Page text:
At a glance, then, the poem does resemble Lydgate more immediately than Christine. Other content supports the cataloguer’s assumption, too. The Bibelltranslator emphasizes that the good knight must be “armed with prudent polecye” (Pro. 122), echoing Lydgate’s urging of his readers to exercise prudence and other virtues to forestall misfortune (e.g., Fall of Princes, 6.253-60). The translator also concludes the Proem by clarifying his desire to explain his material “oppynly / Unto the wlgar [vulgar], pleyn to understondynge / Of every wyght desyrous for to stye / The whele of Fortune to the suppreme wonnyng” (Pro.162-65). In other words, he wants to write clearly in order to arm every reader with the ability to stop Fortune’s wheel at its highest point. The notion of stopping Fortune’s wheel extends Lydgate’s concept and promises a reward for the diligent reader, and it recurs throughout the Bibell as an addition to Christine’s Epistre.
If the cataloguer dug further into the Bibell, he would also be confronted with Christine’s extensive citations of philosophers, Church Fathers, and the Vulgate. Neither Stephen Scrope (1397-1472) nor some scholars believed that Christine was personally responsible for her work, given all the learned authorities she cites, especially those in Latin and not the vernacular. While modern scholars have countered this skepticism effectively, the medieval translator Scrope suggests that Christine instead commissioned the work from famous doctors at the University of Paris, whose education would have granted them access to the French and Latin texts used. Lydgate may well function the same way for the Harley cataloguer. And, should anyone suppose that Christine’s sometimes-radical defenses of women might have given the cataloguer pause, alas! The Bibell translator restores expected antifeminist views of some women, like Circe, while leaving intact other positive interpretations if the woman distinctly exemplified virtue. By destabilizing one of the staples of Christine’s oeuvre, the Bibell translator made the clear identification of his source a bit more difficult.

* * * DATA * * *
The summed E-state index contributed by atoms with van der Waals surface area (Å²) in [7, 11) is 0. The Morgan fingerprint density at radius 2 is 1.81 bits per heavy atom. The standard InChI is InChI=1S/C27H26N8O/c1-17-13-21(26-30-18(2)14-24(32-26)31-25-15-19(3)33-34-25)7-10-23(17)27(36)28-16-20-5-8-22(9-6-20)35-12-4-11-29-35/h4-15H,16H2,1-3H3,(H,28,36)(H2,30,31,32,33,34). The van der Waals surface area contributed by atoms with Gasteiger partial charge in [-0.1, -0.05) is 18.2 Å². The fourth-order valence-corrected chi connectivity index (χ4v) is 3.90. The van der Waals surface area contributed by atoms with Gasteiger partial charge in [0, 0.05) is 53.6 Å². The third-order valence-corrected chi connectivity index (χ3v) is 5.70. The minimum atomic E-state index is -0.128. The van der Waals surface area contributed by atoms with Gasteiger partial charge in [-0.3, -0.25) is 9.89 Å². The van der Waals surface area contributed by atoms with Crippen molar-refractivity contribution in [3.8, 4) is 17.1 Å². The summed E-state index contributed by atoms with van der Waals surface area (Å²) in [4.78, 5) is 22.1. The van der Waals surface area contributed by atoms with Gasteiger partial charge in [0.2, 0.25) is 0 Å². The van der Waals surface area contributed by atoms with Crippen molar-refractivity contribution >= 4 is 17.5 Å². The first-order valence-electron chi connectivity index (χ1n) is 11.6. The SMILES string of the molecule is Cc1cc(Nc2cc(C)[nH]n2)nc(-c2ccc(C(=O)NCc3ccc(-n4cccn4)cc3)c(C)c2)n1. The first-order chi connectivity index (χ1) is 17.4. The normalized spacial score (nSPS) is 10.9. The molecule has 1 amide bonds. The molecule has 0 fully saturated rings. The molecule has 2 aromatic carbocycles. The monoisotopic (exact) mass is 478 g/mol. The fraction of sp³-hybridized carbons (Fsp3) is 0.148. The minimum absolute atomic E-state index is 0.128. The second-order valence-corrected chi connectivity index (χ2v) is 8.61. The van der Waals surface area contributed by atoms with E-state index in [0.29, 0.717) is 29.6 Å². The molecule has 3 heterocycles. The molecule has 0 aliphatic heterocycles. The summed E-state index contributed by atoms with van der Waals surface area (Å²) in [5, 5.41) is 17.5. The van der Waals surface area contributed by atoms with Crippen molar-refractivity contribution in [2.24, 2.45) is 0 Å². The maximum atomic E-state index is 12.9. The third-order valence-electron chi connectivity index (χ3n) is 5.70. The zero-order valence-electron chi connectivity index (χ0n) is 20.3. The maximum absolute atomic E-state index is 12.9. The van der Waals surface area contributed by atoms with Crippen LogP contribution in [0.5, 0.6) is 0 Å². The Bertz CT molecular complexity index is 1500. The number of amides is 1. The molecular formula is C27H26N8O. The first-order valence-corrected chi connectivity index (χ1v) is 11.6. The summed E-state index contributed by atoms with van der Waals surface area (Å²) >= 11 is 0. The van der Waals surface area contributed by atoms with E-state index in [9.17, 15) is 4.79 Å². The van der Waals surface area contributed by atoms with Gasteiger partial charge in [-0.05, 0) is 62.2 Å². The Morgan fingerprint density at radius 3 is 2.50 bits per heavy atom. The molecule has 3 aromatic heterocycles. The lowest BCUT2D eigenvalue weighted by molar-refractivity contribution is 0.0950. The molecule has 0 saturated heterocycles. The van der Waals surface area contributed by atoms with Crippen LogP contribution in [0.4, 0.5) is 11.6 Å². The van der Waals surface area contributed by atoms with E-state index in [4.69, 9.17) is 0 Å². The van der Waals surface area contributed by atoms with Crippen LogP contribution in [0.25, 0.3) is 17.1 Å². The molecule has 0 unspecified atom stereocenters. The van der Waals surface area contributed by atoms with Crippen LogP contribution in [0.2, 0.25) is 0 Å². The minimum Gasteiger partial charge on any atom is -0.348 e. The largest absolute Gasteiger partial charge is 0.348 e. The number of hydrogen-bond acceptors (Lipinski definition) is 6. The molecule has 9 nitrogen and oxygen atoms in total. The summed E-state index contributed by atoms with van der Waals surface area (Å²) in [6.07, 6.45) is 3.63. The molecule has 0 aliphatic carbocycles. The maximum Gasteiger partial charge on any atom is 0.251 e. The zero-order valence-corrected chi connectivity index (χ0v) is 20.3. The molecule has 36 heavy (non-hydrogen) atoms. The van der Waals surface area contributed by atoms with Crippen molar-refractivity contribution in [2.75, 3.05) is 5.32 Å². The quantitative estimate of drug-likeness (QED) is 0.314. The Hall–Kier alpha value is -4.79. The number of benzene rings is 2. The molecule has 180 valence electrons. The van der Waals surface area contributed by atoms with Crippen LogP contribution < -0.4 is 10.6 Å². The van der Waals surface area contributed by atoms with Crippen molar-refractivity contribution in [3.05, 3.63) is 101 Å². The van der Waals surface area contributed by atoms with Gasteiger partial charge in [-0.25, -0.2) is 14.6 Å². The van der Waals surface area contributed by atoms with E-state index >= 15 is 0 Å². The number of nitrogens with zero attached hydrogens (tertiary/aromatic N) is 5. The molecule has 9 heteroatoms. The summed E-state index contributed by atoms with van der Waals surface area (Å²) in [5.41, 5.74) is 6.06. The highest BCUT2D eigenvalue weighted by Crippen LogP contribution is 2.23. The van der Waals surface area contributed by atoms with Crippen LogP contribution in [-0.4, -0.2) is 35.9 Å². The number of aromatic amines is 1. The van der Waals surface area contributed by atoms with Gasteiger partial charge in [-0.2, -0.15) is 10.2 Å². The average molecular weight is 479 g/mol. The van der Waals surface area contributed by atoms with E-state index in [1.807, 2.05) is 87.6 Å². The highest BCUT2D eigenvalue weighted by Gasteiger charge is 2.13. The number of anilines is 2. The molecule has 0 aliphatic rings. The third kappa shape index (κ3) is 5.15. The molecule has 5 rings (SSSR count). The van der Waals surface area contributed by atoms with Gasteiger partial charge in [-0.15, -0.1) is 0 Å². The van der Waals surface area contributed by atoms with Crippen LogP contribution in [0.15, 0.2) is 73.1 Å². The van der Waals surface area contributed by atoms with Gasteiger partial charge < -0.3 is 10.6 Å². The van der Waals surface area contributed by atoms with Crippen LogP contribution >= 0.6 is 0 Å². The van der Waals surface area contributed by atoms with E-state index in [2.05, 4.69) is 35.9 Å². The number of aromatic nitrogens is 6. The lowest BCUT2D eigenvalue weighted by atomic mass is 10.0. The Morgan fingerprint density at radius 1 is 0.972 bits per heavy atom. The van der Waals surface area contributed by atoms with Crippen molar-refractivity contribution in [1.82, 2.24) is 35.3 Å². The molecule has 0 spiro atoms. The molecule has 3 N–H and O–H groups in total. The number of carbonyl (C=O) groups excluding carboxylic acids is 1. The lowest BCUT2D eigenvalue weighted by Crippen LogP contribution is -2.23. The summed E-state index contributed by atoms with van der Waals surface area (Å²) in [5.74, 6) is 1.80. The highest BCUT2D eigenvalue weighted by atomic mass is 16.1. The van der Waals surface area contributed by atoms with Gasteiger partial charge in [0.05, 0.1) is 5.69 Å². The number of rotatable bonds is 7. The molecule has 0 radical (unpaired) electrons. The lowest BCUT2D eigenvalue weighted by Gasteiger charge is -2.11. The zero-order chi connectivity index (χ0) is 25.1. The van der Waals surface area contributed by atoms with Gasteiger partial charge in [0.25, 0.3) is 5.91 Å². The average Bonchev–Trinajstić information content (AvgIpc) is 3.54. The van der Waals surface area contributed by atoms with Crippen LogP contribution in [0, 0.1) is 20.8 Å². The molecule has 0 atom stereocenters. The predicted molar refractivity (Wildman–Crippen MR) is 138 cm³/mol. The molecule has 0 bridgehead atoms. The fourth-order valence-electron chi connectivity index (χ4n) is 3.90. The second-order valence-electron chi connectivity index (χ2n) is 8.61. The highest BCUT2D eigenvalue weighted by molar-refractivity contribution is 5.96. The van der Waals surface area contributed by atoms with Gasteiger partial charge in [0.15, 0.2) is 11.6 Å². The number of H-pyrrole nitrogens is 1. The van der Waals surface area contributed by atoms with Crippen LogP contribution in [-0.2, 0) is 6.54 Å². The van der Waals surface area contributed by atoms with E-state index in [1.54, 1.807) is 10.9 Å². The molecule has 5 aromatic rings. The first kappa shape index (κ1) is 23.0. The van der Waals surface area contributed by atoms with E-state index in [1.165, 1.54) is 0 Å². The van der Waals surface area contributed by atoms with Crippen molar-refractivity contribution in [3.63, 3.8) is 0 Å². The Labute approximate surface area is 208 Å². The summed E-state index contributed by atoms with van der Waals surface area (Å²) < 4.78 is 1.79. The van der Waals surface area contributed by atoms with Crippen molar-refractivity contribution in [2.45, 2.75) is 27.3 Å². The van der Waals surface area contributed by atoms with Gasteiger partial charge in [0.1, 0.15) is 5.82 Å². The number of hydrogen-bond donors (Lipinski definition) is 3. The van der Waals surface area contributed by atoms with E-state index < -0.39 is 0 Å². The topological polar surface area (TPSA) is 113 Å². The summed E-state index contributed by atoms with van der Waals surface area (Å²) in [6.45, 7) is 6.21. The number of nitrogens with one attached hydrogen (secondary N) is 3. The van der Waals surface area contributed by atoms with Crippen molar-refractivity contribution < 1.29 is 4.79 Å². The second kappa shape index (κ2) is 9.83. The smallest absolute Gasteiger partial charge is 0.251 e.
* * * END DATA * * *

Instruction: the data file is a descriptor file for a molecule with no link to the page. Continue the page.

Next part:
Faced with an unrecognizable poem, the early cataloguer relied on what he knew of later Middle English literature to describe the work in Harley MS 838. It is amusing to imagine the cataloguer running off his list of known Lydgatian qualities: “Rhyme royal – check! Dullness – check! Troy – check! Long and moral – double check!” Of course, my joke elides the portions of the Bibell where the translator is inventive, clever, and attentive to his English audience’s knowledge (or lack thereof) pertaining to myth, alchemy, and hermeneutics. Yet even though the catalogue entry disguised the Bibell’s true identity for well over a century, the cataloguer’s mistake turns out to be a surprisingly astute observation, at least insofar as it characterizes the Bibell translator’s original contributions.
The METS edition that I am currently working on makes the Bibell available for analysis as not only a translation of Christine’s work but also an adaptation that situates her French original within English literary, religious, and political contexts, alongside Stephen Scrope’s independent translation.
University of Kansas